In November 2008, there were significant dislocations in many financial markets, especially in the markets for the U.S. federal housing agencies' securities.23 In addition, the housing market was a focal point of the financial crisis. To help support the housing market and improve conditions in financial markets, the FOMC announced an LSAP program on November 25, 2008, that consisted of purchases of agency debt and agency MBS.24 The stated purpose of this program was to "reduce the cost and increase the availability of credit for the purchase of houses, which in turn should support housing markets and foster improved conditions in financial markets more generally."25 Research suggests that this program reduced "abnormal pricing" in agency MBS-the component of the spread considered to be due to market dysfunction-by about 70 basis points over its first six months.26 In that same time period, the spread of agency MBS repurchase agreements (repos) to Treasury repos fell from more than 200 basis points to near zero. In the framework noted above, this LSAP worked primarily through the market functioning channel. However, research also suggests that borrowing costs were lowered more broadly through a portfolio balance effect.27 Overall, the Desk's purchases, aided by the lowering of fed funds to the ZLB in December 2008, resulted in lower mortgages rates, which in turn reduced the cost of home purchases and allowed existing borrowers to refinance at more attractive terms.

Following the initial LSAP, the liquidity and market functioning of the housing agency securities largely normalized; however, the pace of economic growth remained modest. Therefore, in September 2012, the FOMC started an outcome-based program to purchase $40 billion of agency MBS per month.28 Agency MBS purchases were added to the ongoing Treasury-related programs as a means of putting additional downward pressure on longer-term interest rates to make broader financial conditions more accommodative and to provide further support to mortgage markets. Consistent with this objective, research suggests that the impact of MBS purchases in LSAP 3 worked primarily through the reduction of general interest rates, with both agency MBS and Treasury security purchases having a similar effect on agency MBS yields.29 While MBS purchases also lower MBS yields through the prepayment channel, a further benefit of agency MBS purchases during LSAP3 may have been in facilitating a faster pace of total long-term debt purchases which increases the impact of the duration and portfolio balance channels by increasing the expected stock of the central bank's total longer-term debt holdings. In contrast to LSAP1, LSAP3 was not found to operate through the market function channel.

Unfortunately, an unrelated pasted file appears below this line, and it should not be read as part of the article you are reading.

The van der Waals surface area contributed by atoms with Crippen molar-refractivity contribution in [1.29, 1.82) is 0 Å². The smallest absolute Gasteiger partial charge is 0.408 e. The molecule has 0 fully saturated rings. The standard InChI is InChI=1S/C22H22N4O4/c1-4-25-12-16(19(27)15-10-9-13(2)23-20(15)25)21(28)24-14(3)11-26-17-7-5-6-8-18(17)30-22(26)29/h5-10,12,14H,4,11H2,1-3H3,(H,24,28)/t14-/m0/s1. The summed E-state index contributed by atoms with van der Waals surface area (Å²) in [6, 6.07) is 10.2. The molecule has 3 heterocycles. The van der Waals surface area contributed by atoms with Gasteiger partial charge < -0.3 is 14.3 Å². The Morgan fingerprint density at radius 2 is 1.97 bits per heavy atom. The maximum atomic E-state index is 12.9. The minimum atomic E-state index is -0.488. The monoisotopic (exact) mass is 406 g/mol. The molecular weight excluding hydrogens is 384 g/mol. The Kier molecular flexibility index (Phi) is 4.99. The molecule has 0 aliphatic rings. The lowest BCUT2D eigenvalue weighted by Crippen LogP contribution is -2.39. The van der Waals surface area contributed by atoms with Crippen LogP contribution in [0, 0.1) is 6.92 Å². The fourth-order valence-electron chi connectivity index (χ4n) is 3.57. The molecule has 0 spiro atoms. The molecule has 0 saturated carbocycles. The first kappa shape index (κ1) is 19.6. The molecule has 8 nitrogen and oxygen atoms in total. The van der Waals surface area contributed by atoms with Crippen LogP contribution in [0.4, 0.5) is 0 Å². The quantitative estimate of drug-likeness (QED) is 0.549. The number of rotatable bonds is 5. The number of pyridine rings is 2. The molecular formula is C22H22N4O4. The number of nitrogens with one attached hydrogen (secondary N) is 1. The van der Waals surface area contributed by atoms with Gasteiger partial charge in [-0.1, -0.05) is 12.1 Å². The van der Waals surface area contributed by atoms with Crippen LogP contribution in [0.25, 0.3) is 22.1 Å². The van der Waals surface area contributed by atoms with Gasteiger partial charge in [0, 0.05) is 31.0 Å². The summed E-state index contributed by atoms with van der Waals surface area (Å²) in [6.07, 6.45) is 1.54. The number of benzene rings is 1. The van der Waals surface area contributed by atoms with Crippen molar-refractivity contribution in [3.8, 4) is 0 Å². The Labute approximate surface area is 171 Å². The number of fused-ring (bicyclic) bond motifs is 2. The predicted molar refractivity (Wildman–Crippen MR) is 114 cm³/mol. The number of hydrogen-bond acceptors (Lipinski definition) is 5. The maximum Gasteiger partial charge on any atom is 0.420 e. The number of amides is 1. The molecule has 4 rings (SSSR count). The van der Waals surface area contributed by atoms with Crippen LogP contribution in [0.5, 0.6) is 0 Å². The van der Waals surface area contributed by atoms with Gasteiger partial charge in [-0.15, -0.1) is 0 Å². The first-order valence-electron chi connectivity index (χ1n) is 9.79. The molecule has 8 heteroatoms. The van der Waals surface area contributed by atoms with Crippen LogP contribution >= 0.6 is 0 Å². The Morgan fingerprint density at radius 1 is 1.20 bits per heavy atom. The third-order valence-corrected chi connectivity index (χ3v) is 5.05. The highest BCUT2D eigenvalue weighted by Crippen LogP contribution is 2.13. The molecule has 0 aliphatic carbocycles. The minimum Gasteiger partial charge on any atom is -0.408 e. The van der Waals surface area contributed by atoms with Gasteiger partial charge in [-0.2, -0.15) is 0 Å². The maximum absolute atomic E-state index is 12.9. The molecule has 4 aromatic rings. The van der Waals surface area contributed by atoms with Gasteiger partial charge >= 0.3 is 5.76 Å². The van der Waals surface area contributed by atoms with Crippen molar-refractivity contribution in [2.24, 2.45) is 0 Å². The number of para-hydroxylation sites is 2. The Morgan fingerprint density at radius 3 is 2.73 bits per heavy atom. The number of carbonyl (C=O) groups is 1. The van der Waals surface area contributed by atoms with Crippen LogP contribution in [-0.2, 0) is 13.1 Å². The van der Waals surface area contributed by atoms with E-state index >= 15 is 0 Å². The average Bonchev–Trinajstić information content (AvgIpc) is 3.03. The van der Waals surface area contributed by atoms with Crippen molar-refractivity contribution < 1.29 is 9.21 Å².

Summary and the Potential Role of Agency MBS in the Future

Overall, the size and structure of the agency MBS market make it a desirable choice for conducting operations of the magnitude necessary to have a meaningful impact on financial and macroeconomic conditions in the United States. Our experience with agency MBS purchases suggests that they have been successful across both dimensions. In contrast, the Federal Reserve's experience conducting sales of agency MBS is limited to a few small value exercises.30 Central banks that are currently buying non-sovereign assets in LSAPs have a similar lack of experience with sales. There may be separate lessons to be learned from selling agency MBS.31

Current FOMC guidance states that the sale of agency MBS is not anticipated, other than potentially to eliminate residual holdings well in the future, and that in the longer run, SOMA will consist primarily of Treasury securities.32 From a practical standpoint, sales may be complicated in that they would likely be conducted through the sale of individual securities, not through the use of the TBA market, because the securities in the SOMA portfolio might be more valuable than TBA cheapest-to-deliver.33 This complication could eliminate the liquidity advantage provided by transacting in TBA.34 However, it is prudent for the Desk to be prepared for a wide variety of scenarios, including sales or the need to purchase additional agency MBS. This flexibility is particularly important given the complex nature of agency MBS and the specialized knowledge and systems required to hold and transact in the agency MBS market.

From an implementation perspective, the Federal Reserve is fortunate to have the option of implementing monetary policy in a large and liquid non-sovereign market with direct implications for existing and prospective homeowners. We have spent the past two days discussing monetary policy implementation in the long run. Given the Federal Reserve's experience in the agency MBS market over the past eight years, it is important to consider what role-if any-agency MBS transactions may have in the policy implementation toolkit of the future.